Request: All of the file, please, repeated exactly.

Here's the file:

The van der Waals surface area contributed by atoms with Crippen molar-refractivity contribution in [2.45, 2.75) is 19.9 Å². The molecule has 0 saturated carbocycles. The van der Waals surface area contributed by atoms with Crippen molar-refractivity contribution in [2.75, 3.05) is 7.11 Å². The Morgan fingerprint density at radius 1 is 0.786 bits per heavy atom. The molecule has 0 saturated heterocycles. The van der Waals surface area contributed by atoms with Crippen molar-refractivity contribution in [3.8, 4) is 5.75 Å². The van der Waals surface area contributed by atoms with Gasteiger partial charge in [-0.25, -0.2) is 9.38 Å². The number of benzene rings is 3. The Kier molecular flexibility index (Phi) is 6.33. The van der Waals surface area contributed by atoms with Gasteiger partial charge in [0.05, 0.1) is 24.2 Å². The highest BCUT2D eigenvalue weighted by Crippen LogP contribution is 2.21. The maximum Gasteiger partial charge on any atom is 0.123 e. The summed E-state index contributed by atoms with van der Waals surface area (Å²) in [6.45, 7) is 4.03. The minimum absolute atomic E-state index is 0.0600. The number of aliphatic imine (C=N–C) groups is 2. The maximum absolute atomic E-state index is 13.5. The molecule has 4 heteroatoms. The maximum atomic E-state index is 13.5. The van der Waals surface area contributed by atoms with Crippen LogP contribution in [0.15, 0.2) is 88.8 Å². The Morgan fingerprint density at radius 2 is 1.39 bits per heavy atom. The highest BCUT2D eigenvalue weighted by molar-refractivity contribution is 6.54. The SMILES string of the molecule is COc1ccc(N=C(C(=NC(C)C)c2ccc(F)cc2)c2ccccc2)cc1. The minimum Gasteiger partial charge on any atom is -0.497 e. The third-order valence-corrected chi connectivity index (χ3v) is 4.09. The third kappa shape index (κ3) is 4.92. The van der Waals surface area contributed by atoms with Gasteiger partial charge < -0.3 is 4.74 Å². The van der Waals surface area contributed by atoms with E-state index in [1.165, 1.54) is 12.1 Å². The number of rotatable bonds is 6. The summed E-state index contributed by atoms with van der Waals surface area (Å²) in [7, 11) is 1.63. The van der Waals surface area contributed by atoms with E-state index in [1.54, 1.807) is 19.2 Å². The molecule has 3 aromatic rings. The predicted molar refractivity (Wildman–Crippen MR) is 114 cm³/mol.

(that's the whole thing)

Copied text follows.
The van der Waals surface area contributed by atoms with Crippen molar-refractivity contribution in [2.45, 2.75) is 19.9 Å². The molecule has 0 saturated carbocycles. The van der Waals surface area contributed by atoms with Crippen molar-refractivity contribution in [2.75, 3.05) is 7.11 Å². The Morgan fingerprint density at radius 1 is 0.786 bits per heavy atom. The molecule has 0 saturated heterocycles. The van der Waals surface area contributed by atoms with Crippen molar-refractivity contribution in [3.8, 4) is 5.75 Å². The van der Waals surface area contributed by atoms with Gasteiger partial charge in [-0.25, -0.2) is 9.38 Å². The number of benzene rings is 3. The Kier molecular flexibility index (Phi) is 6.33. The van der Waals surface area contributed by atoms with Gasteiger partial charge in [0.05, 0.1) is 24.2 Å². The highest BCUT2D eigenvalue weighted by Crippen LogP contribution is 2.21. The maximum Gasteiger partial charge on any atom is 0.123 e. The summed E-state index contributed by atoms with van der Waals surface area (Å²) in [6.45, 7) is 4.03. The minimum absolute atomic E-state index is 0.0600. The number of aliphatic imine (C=N–C) groups is 2. The maximum absolute atomic E-state index is 13.5. The molecule has 4 heteroatoms. The maximum atomic E-state index is 13.5. The van der Waals surface area contributed by atoms with Crippen LogP contribution in [0.15, 0.2) is 88.8 Å². The Morgan fingerprint density at radius 2 is 1.39 bits per heavy atom. The highest BCUT2D eigenvalue weighted by molar-refractivity contribution is 6.54. The SMILES string of the molecule is COc1ccc(N=C(C(=NC(C)C)c2ccc(F)cc2)c2ccccc2)cc1. The minimum Gasteiger partial charge on any atom is -0.497 e. The third-order valence-corrected chi connectivity index (χ3v) is 4.09. The third kappa shape index (κ3) is 4.92. The van der Waals surface area contributed by atoms with Gasteiger partial charge < -0.3 is 4.74 Å². The van der Waals surface area contributed by atoms with E-state index in [1.165, 1.54) is 12.1 Å². The number of rotatable bonds is 6. The summed E-state index contributed by atoms with van der Waals surface area (Å²) in [7, 11) is 1.63. The van der Waals surface area contributed by atoms with E-state index in [1.54, 1.807) is 19.2 Å². The molecule has 3 aromatic rings. The predicted molar refractivity (Wildman–Crippen MR) is 114 cm³/mol.